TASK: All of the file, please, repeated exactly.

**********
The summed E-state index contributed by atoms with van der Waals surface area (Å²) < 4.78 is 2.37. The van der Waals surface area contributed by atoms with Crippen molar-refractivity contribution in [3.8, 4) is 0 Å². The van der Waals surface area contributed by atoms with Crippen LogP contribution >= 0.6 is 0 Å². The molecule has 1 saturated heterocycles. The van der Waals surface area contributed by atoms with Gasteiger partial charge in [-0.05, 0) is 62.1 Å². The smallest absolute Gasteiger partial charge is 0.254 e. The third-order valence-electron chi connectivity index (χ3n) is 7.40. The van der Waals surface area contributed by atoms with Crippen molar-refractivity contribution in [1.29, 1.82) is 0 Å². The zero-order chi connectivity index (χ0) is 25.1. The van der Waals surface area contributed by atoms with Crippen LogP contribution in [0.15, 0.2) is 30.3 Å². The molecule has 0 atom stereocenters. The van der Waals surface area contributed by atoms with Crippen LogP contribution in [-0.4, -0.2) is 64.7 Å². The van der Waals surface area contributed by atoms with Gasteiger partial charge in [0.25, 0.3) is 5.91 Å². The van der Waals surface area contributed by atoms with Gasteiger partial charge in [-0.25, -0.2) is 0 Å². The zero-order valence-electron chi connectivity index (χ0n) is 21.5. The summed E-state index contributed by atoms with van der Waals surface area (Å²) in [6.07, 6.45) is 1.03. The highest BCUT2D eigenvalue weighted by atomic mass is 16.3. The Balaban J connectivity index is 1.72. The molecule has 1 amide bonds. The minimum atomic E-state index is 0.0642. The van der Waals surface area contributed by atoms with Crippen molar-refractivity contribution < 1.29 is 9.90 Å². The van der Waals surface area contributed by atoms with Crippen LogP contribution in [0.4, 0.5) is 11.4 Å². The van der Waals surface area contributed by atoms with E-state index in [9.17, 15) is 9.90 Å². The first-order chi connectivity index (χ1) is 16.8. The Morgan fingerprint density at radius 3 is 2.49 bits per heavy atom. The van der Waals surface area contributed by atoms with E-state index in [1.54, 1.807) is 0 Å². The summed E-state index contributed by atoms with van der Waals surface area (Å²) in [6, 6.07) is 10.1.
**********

The summed E-state index contributed by atoms with van der Waals surface area (Å²) < 4.78 is 2.37. The van der Waals surface area contributed by atoms with Crippen molar-refractivity contribution in [3.8, 4) is 0 Å². The van der Waals surface area contributed by atoms with Crippen LogP contribution >= 0.6 is 0 Å². The molecule has 1 saturated heterocycles. The van der Waals surface area contributed by atoms with Gasteiger partial charge in [-0.05, 0) is 62.1 Å². The smallest absolute Gasteiger partial charge is 0.254 e. The third-order valence-electron chi connectivity index (χ3n) is 7.40. The van der Waals surface area contributed by atoms with Crippen molar-refractivity contribution in [1.29, 1.82) is 0 Å². The zero-order chi connectivity index (χ0) is 25.1. The van der Waals surface area contributed by atoms with Crippen LogP contribution in [0.15, 0.2) is 30.3 Å². The molecule has 0 atom stereocenters. The van der Waals surface area contributed by atoms with Crippen LogP contribution in [-0.4, -0.2) is 64.7 Å². The van der Waals surface area contributed by atoms with Gasteiger partial charge in [0.25, 0.3) is 5.91 Å². The van der Waals surface area contributed by atoms with Gasteiger partial charge in [-0.25, -0.2) is 0 Å². The zero-order valence-electron chi connectivity index (χ0n) is 21.5. The summed E-state index contributed by atoms with van der Waals surface area (Å²) in [6.07, 6.45) is 1.03. The highest BCUT2D eigenvalue weighted by atomic mass is 16.3. The Balaban J connectivity index is 1.72. The molecule has 1 amide bonds. The minimum atomic E-state index is 0.0642. The van der Waals surface area contributed by atoms with Crippen molar-refractivity contribution < 1.29 is 9.90 Å². The van der Waals surface area contributed by atoms with Crippen LogP contribution in [0.4, 0.5) is 11.4 Å². The van der Waals surface area contributed by atoms with E-state index in [9.17, 15) is 9.90 Å². The first-order chi connectivity index (χ1) is 16.8. The Morgan fingerprint density at radius 3 is 2.49 bits per heavy atom. The van der Waals surface area contributed by atoms with E-state index in [1.54, 1.807) is 0 Å². The summed E-state index contributed by atoms with van der Waals surface area (Å²) in [6, 6.07) is 10.1.